Dhar, Kiran Nath. “Some Indian Novels.” *Calcutta Review* 127 (1908): 561-83.
Eighteenth century India has many chroniclers, especially in the field of travels and general literature. We have on the one hand the monumental works of Ives, Grose and Hamilton and on the other those of Leyden, Gilchrist and the greatest of all Sir William Jones who is praised by hundreds but read by units. The main feature of the nineteenth century, however, is the large output of novels and light literature, which far exceeds that of any other literary form. Vast and bewildering though their number be, there are but few Anglo-Indian novels which can claim to anything like a permanent place in the field of letters. There are, of course, a few bright exceptions and we shall try to study the more important ones. Indian novels may be studied under two broad divisions, viz., the historical and social, the one dealing with some important or interesting fact connected with the history of India, the other busying itself with the mode of life led by Europeans in India. The historical novel, again, may be treated under two periods, viz., the pre-British and British periods, the latter including the Mutiny.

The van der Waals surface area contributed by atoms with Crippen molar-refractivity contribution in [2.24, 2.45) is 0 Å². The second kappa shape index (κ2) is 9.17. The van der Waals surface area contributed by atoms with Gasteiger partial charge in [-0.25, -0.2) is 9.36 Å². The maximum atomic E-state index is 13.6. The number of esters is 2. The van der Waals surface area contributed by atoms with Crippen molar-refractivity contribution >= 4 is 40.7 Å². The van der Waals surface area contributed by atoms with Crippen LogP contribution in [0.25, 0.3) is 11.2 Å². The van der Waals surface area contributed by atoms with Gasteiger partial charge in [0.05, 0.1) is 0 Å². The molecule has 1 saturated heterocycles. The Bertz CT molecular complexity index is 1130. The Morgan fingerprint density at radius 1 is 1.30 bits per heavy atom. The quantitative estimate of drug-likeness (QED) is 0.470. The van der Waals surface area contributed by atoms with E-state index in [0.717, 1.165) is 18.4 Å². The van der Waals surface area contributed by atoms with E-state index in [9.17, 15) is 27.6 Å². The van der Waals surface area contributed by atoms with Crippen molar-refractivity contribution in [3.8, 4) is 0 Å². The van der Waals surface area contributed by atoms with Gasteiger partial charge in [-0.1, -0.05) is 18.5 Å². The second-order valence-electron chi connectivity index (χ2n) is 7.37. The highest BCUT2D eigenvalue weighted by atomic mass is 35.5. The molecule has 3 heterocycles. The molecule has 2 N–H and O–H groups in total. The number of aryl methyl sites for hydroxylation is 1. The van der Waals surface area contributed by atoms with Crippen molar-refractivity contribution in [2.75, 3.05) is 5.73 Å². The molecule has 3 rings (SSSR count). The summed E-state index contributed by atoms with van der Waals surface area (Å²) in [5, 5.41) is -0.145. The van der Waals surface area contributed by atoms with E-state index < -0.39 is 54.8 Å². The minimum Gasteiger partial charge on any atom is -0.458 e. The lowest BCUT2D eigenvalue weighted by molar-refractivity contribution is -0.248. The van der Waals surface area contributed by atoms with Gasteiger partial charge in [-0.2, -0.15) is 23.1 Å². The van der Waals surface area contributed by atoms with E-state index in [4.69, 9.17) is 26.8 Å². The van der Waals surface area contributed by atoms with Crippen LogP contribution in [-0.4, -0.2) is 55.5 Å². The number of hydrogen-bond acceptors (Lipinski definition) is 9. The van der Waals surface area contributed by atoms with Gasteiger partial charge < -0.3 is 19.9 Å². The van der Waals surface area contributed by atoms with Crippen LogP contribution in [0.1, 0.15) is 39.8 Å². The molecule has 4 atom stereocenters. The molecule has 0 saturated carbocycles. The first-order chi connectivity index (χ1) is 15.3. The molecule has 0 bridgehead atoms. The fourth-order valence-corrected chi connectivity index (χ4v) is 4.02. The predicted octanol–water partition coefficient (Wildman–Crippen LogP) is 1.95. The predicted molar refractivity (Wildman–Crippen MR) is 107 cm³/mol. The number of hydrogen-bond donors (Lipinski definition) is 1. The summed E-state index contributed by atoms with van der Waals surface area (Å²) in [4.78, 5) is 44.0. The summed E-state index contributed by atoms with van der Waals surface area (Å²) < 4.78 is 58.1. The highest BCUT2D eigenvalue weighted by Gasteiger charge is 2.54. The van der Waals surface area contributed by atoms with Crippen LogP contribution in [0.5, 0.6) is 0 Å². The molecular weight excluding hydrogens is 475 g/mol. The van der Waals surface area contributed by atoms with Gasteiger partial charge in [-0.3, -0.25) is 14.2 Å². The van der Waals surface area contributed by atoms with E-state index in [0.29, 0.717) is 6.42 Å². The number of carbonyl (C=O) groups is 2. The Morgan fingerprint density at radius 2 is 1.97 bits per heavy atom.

The first great name in the history of Anglo-Indian fiction is that of Colonel Meadows Taylor. He was for many years Commissioner of the Western Ceded Districts of the Deccan and by his sympathetic treatment had endeared himself to the people and on his death in 1876 left an honourable reputation by his successful administration. He declared that he wanted to bring India nearer to England by writing about the people among whom he lived and whom he loved. This he accomplished by writing three novels on three great periods of Indian history which occurred at an interval of exactly a hundred years. The one that dealt with the earliest period is Tara which was published in 1863 and, on its publication, was characterised as the most successful novel of native life. The action of the tale is placed about the year 1657 — the year of the origin of the Mahratta power — when Sivaji was plotting against the King of Bijapur and even against the authority of Aurangzeb. Tara the heroine of the tale is a noble conception and is presented to the reader as the child of her faith till she becomes its victim. Among other characters Moro Trimmul and Tannaji Maloosray are still remembered in Mahratta history as the leading followers of Sivaji. But by far the best drawn and most interesting personage is Pahar Sing, the robber-chief who took service in the Mahratta cause. A descendant of his, writes Colonel Taylor figured in the Mahratta war of 1818-19 and subsequently took to highway robbery. Ten years later the family were engaged in dacoity and thuggee and it was not till 1850 that the gang was hunted down by the author and the last six of them brought to justice. It would thus be seen that Colonel Taylor has ingeniously treated from types familiar to himself the personages of a bygone time to illustrate the rise of the Mahrattas and their first blow against the Musulman power. The book gives a charming picture of some of the most beautiful scenery and pleasing features of native life in the Deccan. Colonel Taylor’s next work was published in 1865 under the title of Ralph Darnell. It gives a narrative of the rise of the English political power in the victory of Plassey in June 1757 and contains, among other incidents, a graphic account of the Black Hole at Calcutta. Seven years later appeared our author’s Seeta which depicts the horrors of the Mutiny of 1857. Long before the publication of these three historical tales Colonel Taylor had written in 1840 Tipu Sultan in which is told the story of the Mysore War of 1788-89 with a detailed account of the time. Tipu, however, is portrayed in darker colours than reality will justify. The author’s delineation of Indian scenery and Mahomedan manners as they appear in Hindustan is remarkably successful. Colonel Taylor’s last work A Noble Queen, published in 1878, chronicles the story of the heroism of Queen Chand Bibi, who, in the sixteenth century, resisted the Moghul armies and saved the town of Bijapur. As has been rightly observed these tales of Colonel Taylor’s are very long and, like most of the novels of fifty years ago, very leisurely and at times heavy. The stories are sometimes wanting in interest on account of their anomalous position regarding their fidelity and accuracy, but as pictures of native life and customs they have never been excelled.